I suppose it's not unique to photography that fictional accounts are exaggerated beyond all reason. Perhaps it's silly for me — a science fiction fan — to complain about the unreal portrayals of photography in fictional accounts, but it bugs me. I was watching a crime show last night in which the murderer was undone when his license plate became visible in an enlarged digital image. It could happen, unless you know something about photography. The plot line had a dash cam in a police vehicle making a video through the front windshield where it happened to catch a reflection in the rearview mirror of the car in front. The clever crime investigators supposedly magnified and enhanced the digital image until they could clearly see the license plate number of the car behind the police car. The dramatic moment was enhanced when the Photoshop guru zoomed in on the rearview mirror to show the license plate in crystal clarity — a feat only possible if the dash cam happened to be roughly 100 megapixels by my rough calculations. Otherwise, it would look something like, well, this . . .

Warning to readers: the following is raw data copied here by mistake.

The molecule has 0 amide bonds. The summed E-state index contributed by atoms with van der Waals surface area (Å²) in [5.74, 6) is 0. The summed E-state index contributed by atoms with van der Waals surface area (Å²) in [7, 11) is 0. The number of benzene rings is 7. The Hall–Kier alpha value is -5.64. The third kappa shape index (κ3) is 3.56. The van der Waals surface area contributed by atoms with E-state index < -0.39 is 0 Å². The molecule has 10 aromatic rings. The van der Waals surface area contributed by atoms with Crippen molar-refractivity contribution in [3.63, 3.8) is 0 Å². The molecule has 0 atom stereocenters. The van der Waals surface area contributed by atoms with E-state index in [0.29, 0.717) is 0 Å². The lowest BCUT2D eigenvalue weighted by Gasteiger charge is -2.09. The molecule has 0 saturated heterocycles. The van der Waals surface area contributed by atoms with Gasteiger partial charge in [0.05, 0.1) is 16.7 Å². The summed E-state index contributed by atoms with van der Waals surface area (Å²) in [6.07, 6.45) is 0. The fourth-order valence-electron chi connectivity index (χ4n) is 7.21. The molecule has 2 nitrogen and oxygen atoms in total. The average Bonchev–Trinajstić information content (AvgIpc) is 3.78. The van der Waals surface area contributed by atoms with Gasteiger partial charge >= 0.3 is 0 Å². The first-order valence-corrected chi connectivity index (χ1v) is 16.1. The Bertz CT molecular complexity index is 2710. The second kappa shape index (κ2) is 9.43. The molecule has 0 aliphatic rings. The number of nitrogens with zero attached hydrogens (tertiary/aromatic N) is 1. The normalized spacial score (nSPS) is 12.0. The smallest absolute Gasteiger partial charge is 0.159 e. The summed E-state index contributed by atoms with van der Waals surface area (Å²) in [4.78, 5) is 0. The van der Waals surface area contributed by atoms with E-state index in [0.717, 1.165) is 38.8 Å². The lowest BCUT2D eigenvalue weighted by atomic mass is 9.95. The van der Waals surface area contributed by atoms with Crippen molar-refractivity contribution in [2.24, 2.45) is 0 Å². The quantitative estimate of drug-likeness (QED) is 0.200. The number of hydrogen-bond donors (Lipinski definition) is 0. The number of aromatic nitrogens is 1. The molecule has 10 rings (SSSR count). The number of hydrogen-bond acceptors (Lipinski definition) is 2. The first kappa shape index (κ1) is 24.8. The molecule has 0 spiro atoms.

This kind of stuff is amusing and, I suppose, harmless enough. The problems with this kind of fiction, however, arise when the unknowing public thinks that this kind of absurdity is factual. It sets up an expectation of what the technology is capable of that is completely misinformed. Then, when a truly accomplished photographer uses superlative craftsmanship to create a tack sharp image, the public is nonchalant and unimpressed with the photographer's actual accomplishment. "Any dash cam can do that!" But as you and I well know, it can't.
This reminds me so much of the fundamental problem we photographic artists have with the public at large: everyone thinks they can stand on Wawona Point and use their handheld snapshot camera to make an image that's identical to an Ansel Adams fine art print of Yosemite. It's a cliché, but it's also true. Compounded by the occasional "lucky shot" and the fiction blossoms into a belief that is unquenchable.
Photography is not and never has been as easy or as capable as its fictional representations — be that fiction in literature or film, or fiction in the assumptions so prevalent in the public at large. It does, however, make for entertaining television in spite of the fact that it's so technologically improbable. Sort of like when the Star Trek characters beam onto an alien ship whose language they do not speak and whose writing they do not read yet they can instantly crack the security codes, operate the computers, and save the day. If all it takes to solve the murder is an implausible Photoshop enhancement filter, who are we to second-guess the Hollywood script writers? Oh, that's right. We are photographers.